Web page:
Broadly speaking, Rajasthan has a tropical desert climate. It is extremely cold from October to February while the scorching sun tortures the land from March to September. Due to scanty rainfall, women can be seen carrying water for miles to meet their daily needs during summers. To the south of Rajasthan, River Luni and River Chambal River and its tributaries bless the people with their water and form an alluvial basin in Kota.
There are distinct temperature range variations diurnal and seasonally throughout the state, revealing the most typical phenomenon of the warm-dry continental climate. The summer begins in the month of March while the temperature keeps rising progressively through April, May and June. West of Rajasthan and the eastern side of Aravalli Range, in the region of Bikaner, Phalodi, Jaisalmer and Barmer, the maximum daily temperature hovers around 40°C to 45°C. Sometimes, it even reaches as high a 49°C during the summer months. Nights of summers see a considerable temperature fall with a minimum daily temperature around 20°C to 29°C. However, Udaipur and Mount Abu, have a pleasanter climate in summers with a relatively lower daily maximum temperature that reaches 38°C and 31.5°C, respectively. The daily minimum temperature at nights for these two stations hovers around 25°C and 22°C, respectively. The major portion of the state tat consists of the arid west and the semi-arid mid-west has an average maximum of 45°C in June.
January is the coldest month in the stare of Rajasthan. The minimum temperatures sometimes fall to -2°C in the night at places like Sikar, Churu, Pilani and Bikaner. The sandy land gets even colder with occasional secondary Western winds that cross the western, northern and eastern Rajasthan during winter months, and even cause light rainfall and chilly winds can be experienced during this period. Most of the Rajasthan, except the southeast Rajasthan comprising of Kota, Bundi and Baran and western Barmer have an average temperature of more than 10°C. Due to the cold western winds, the whole of Rajasthan sometimes come under the spell of the cold wave for 2 to 5 days during winters.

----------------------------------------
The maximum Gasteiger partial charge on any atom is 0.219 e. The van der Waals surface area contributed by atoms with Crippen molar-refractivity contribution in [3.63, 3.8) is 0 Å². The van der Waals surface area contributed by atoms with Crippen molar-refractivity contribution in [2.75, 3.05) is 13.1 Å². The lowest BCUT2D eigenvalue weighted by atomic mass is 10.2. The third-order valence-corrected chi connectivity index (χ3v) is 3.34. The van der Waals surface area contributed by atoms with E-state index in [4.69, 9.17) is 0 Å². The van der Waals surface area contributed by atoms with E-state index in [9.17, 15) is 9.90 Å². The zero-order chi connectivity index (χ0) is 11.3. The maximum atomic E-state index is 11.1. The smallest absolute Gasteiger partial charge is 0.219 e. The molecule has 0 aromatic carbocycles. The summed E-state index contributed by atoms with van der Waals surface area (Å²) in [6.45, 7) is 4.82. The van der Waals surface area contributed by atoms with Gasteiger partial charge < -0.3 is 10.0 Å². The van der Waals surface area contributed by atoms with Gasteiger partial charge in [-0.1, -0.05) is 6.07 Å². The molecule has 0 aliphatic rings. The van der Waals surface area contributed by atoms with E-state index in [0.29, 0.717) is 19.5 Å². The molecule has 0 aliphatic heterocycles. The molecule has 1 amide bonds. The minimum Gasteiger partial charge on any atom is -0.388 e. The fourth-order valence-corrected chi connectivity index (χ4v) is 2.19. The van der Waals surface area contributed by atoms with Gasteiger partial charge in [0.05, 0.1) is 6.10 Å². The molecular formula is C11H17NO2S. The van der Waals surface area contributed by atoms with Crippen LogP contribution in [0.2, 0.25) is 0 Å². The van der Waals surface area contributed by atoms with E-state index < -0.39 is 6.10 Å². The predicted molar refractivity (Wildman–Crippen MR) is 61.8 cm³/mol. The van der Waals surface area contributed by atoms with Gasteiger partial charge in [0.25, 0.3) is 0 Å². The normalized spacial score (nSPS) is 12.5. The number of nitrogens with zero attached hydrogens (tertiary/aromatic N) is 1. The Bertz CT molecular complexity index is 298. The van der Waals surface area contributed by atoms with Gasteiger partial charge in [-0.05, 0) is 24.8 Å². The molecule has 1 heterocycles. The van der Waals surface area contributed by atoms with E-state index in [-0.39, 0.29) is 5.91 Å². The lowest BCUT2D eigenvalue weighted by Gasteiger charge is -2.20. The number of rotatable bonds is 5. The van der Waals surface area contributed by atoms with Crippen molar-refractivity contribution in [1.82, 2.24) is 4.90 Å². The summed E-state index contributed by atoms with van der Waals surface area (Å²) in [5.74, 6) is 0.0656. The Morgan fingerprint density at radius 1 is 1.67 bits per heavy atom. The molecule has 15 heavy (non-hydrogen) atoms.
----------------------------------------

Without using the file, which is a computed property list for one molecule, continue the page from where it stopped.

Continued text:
Rajasthan being the desert area, its climate varies mostly from arid to sub-humid. To the west of the Aravallis, the climate is marked by low rainfall, extreme diurnal and annual temperature, low humidity and high velocity winds. In the east of the Aravallis, the climate is semi-arid to sub-humid marked by lower wind velocity and higher humidity and better rainfall. The annual rainfall in the state differs significantly. The average annual rainfall ranges from less than 10 cm in north-west part of Jaisalmer region (lowest in the state), to 20 to 30 cm in the regions of Ganganagar, Bikaner and Barmer, 30 to 40 cm in the regions of Nagaur, Jodhpur, Churu and Jalor and more than 40 cm in the regions of Sikar, Jhunjhunun, Pali and the western fringes of the Aravalli range. The more fortunate eastern side of the Aravallis see 55 cm rainfall in Ajmer to 102 cm rainfall in Jhalawar. Mount Abu in the Sirohi district in the southwest region receives the highest rainfall in the state (163.8 cm). The southwest monsoon begins in the last week of June in the eastern parts and may last till mid-September. There are occasionally pre-monsoon showers in mid-June while post-monsoon rains may occur in October. Winters may also receive a little rainfall with the passing of western distribution over the region. However, Rajasthan receives most of its monthly rainfall during July and August.
Rajasthan experiences a tropical desert climate all over the year. Know more about Rajasthan weather and climate.